Speaker: Dr. William Shotyk, University of Alberta
Speaker: Dr. William Shotyk, University of Alberta
( CLICK HERE for William's biography)
There have been concerns regarding environmental contamination by potentially toxic “heavy metals” from mining and upgrading of the Athabasca Bituminous Sands (ABS). In fact, few trace elements are found primarily in the organic fraction (Mo, Ni, Re, V and Se): virtually all of the other elements of environmental relevance (Ag, As, Be, Cd, Cr, Cu, Pb, Sb, Tl and Zn) are found almost exclusively in the mineral fraction. Snow, moss, peat, surface water, groundwater and selected country foods (berries and fish) were analyzed using ICP-MS in the metal-free, ultraclean, SWAMP lab. Our analyses, combined with a critical review of the literature, leads us to three main findings. First, the extent of environmental contamination by trace elements is limited, mainly because of their low abundance in the resource itself. Second, atmospheric dispersion of trace elements is largely governed by the emissions and transport of mineral dusts, as these are the principle hosts of most elements; this footprint is limited to the zone (< 50 km) surrounding the open pit mines. Third, dissolved concentrations of trace elements in surface waters, upstream and downstream of industry, are extremely low (ie at natural background levels), mainly because the silicate minerals which host them have limited solubility at ambient pH (ca. 8). The absence of environmental contamination by potentially toxic heavy metals (Ag, Cd, Pb, Sb, Tl) in this region is mainly because they occur in the mineral fraction of the ABS which limits their dispersion and probably restricts their accessibility to biota.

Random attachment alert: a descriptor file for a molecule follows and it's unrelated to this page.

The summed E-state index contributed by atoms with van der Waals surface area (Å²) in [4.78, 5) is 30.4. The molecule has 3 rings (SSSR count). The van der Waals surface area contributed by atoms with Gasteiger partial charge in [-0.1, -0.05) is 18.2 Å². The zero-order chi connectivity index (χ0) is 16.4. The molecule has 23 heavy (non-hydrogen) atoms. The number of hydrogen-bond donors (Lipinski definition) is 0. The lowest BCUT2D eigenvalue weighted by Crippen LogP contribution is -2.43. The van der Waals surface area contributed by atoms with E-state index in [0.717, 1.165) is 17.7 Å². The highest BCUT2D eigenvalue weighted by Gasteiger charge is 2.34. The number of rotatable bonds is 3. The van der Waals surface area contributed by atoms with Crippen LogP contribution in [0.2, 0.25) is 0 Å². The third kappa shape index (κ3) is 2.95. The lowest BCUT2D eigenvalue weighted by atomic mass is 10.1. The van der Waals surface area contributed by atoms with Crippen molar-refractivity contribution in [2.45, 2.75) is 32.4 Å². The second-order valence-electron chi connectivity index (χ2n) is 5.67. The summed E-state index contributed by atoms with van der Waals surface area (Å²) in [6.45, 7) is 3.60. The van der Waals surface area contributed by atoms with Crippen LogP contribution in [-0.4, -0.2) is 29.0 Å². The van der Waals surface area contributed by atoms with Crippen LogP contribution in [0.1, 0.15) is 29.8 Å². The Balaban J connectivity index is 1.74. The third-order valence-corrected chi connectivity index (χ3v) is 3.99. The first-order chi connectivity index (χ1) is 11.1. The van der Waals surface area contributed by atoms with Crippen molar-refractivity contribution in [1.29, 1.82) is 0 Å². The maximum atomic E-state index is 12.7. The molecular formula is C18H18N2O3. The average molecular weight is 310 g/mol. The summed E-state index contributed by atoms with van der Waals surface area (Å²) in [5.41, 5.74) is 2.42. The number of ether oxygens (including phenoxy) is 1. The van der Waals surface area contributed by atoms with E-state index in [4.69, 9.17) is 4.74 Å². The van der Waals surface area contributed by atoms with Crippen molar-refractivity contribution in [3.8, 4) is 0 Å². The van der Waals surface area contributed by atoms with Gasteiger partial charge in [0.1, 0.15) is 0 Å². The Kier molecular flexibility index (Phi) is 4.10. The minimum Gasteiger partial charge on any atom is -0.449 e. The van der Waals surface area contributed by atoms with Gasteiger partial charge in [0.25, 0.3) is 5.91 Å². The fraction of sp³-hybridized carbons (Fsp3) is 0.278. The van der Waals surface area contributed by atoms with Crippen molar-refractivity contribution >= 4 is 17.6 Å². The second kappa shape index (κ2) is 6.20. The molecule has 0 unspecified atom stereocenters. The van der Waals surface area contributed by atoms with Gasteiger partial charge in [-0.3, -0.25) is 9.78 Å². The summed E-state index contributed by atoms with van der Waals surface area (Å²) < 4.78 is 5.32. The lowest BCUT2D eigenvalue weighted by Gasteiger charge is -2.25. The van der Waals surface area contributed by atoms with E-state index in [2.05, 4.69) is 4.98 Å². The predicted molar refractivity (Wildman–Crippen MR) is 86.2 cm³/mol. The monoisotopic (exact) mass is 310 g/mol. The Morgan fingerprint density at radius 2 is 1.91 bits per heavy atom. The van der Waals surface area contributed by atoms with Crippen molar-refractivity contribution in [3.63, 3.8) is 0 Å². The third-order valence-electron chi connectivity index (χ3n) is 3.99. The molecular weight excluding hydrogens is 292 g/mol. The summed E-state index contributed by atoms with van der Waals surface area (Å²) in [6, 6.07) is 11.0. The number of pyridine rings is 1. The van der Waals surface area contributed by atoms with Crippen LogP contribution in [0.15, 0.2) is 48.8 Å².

(Anne's Biography to come.)
Photo to come.
Description to come.
Speaker: Dr. Bill Deen, University of Guelph
( CLICK HERE for Bill's Biography)
In temperate production regions, crop rotation diversity is declining. Before 1950, complex crop rotations provided such benefits as weed, pest and insect management, nutrient supply and labour distribution. More recently however, technological advancements in nitrogen fertilizers, pesticides, plant genetics and equipment have reduced the apparent need for crop rotation complexity in favour of more “simple” rotations. These simple rotations have the perception as the “most profitable” when intensively managed and may consist of only two crops or continuous planting of one crop. Long-term rotation trials have, however, demonstrated that simple rotations are associated with reduced yields and resiliency of a system, along with negative environmental impacts such as reduced soil organic matter, reduced nutrient use efficiency and increased nutrient loss to air and water. The costs of these negative impacts are often not borne by the producer but by other segments of society. Future effects of a changing climate, emerging biomass industries, and intensification of production systems could increase the overall costs associated with simple rotations, thereby compromising long-term profitability and leading to the need for development of more rotation diversity with associated environmental benefits.